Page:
The Thick Steak Myth J. Kenji López-Alt Says You Can Stop Believing
pieces of steak with peppercorn
Who can resist the call of a perfectly cooked steak? Whether you prefer yours rare or well done, whether you enjoy it with a simple salt and pepper seasoning or slather it in A1 Sauce, and whether you prefer a ribeye or a New York Strip, America’s love for steak runs deep. In a 2022 survey by Meats by Linz, 64% of U.S. consumers surveyed said that if they could choose their last meal, steak would be a part of it.
Cooking the perfect restaurant-quality steak may seem intimidating, and the information overload from internet experts can make the learning process even more daunting. However, everyone still claims to have a secret tip to help you get your steak just right and one of these storied tips is the importance of letting your thick steaks come to room temperature before cooking them.
But with so much steak advice from so many sources, is it possible that some of the long-held beliefs are outdated or even just plain wrong? Chef and writer J. Kenji López-Alt seems to think so, with his opinion leading to a quicker cook.
Different Processes, Same Results
two uncooked steaks
According to Steak School, some experts claim you must allow your meat to come to room temperature before cooking. Their site continues that the pre-cooking rest time prevents both an uneven cook and the risk of muscle fibers becoming tough during the cooking process.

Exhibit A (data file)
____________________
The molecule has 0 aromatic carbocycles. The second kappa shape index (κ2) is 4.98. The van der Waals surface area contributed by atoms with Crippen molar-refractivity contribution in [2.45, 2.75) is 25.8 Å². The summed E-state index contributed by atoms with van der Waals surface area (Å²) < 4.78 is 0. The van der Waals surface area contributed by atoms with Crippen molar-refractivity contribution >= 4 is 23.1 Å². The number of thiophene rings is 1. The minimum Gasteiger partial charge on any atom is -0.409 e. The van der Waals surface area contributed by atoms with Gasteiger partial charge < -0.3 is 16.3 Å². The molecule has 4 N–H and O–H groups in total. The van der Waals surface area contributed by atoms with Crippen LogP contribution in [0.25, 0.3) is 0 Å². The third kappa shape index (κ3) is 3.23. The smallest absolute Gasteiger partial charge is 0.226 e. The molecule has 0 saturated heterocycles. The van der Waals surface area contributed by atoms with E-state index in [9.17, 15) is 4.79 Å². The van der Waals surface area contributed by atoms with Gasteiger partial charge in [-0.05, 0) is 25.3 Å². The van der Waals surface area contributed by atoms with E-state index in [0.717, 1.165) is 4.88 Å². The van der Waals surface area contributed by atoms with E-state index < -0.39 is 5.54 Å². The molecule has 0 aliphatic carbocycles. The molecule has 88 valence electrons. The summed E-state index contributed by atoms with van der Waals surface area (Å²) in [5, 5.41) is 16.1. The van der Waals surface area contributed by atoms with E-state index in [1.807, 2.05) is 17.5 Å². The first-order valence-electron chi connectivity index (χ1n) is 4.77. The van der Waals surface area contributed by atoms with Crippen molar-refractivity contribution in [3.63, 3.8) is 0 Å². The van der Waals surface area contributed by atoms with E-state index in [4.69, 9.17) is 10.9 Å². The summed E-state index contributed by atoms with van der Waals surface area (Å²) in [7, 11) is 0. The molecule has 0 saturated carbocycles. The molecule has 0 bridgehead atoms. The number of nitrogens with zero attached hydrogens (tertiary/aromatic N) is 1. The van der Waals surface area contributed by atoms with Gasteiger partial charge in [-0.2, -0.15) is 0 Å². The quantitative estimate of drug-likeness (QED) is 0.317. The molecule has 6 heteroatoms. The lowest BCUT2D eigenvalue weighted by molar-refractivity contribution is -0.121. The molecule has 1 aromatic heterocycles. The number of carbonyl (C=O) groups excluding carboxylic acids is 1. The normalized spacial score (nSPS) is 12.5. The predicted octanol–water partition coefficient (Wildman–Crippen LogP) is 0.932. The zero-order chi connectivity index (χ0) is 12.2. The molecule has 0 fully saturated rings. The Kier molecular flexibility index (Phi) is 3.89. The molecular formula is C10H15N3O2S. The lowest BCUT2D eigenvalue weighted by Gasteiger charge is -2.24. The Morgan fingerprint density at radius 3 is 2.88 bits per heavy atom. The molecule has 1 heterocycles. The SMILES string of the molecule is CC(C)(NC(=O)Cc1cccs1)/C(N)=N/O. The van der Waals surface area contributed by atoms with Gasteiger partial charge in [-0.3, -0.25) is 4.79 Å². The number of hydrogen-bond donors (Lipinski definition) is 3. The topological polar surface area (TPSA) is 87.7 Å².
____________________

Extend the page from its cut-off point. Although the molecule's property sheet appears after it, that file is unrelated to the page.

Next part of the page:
López-Alt tested this theory by grilling one thick steak that had rested at room temperature for two hours and one that stayed in the fridge for the same time (via Serious Eats). The results turned the long-held belief on its head when López-Alt found that his steaks not only finished cooking at almost the exact same time but were also cooked evenly throughout the meat.
Cook’s Illustrated supported this understanding through their own experiment (via America’s Test Kitchen). The results showed that leaving the 1-inch thick steak out for two hours only marginally increased its internal temperature and when compared to steaks cooked straight from the fridge, the taste and texture were identical.
In the same Serious Eats article, Lopez-Alt concludes that the dryness of the steak is much more important than attempting to bring it to room temperature. He recommends drying your steak on paper towels before searing or salting it before storing it in the fridge overnight for a better sear.